9.B.423. The Tysrosinase (TYR) Family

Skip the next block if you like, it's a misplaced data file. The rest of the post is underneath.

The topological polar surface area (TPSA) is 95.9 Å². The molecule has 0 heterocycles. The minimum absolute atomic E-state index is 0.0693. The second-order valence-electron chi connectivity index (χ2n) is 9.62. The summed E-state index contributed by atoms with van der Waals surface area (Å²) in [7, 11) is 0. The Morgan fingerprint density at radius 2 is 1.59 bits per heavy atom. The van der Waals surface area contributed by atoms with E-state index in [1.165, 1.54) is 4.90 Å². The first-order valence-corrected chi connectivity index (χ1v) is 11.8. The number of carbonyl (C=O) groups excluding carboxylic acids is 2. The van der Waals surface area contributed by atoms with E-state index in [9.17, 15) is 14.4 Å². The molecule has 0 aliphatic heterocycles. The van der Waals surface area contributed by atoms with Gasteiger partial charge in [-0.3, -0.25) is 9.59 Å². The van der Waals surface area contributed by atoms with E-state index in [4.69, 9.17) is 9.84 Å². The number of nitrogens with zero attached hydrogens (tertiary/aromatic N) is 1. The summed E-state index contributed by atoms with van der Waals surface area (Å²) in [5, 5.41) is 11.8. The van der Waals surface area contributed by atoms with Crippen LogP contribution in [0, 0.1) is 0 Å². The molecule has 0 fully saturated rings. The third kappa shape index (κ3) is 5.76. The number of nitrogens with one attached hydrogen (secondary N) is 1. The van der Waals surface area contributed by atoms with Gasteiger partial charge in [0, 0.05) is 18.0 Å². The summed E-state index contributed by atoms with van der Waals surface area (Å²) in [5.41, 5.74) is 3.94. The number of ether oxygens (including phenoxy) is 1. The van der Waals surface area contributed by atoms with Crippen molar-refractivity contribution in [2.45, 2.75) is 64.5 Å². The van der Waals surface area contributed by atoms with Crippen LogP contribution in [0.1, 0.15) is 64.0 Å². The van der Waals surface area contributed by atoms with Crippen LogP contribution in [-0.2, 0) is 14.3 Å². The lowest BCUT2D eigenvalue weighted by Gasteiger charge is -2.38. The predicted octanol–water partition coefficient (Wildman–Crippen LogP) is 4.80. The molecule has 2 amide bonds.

Tyrosinase (TYR) is a copper-containing monooxygenase central to the function of melanocytes. Alterations in its expression or activity contribute to variations in skin, hair and eye color, and underlie a variety of pathogenic pigmentary phenotypes, including several forms of oculocutaneous albinism (OCA). Many of these phenotypes are linked to missense mutations causing single nucleotide variants and polymorphisms (SNVs) in TYR. Two TYR homologues, TYRP1 and TYRP2, modulate TYR activity and stabilize the TYR protein. Lavinda et al. 2021 docked a 3D model of TYR to the crystal structure of TYRP1 and to a 3D model of TYRP2. The resulting TYR-TYRP1 heterodimer was complementary in structure and energy with the TYR-TYRP2 heterodimer, with TYRP1 and TYRP2 docking to different adjacent surfaces on TYR that apposed a third realistic protein interface between TYRP1-TYRP2. The 3D models are compatible with a heterotrimeric TYR-TYRP1-TYRP2 complex which positioned the C-terminus of each folded enzymatic domain in an ideal position to allow their C-terminal transmembrane helices to form a putative membrane embedded three-helix bundle. Pathogenic TYR mutations causing OCA1A (TC# 2.A.45.2.1), which also destabilizes TYR biochemically, cluster on an unoccupied protein interface at the periphery of the heterotrimeric complex, suggesting that this may be a docking site for OCA2, an anion channel. Pathogenic OCA2 mutations result in similar phenotypes to those produced by OCA1A TYR mutations (Lavinda et al. 2021).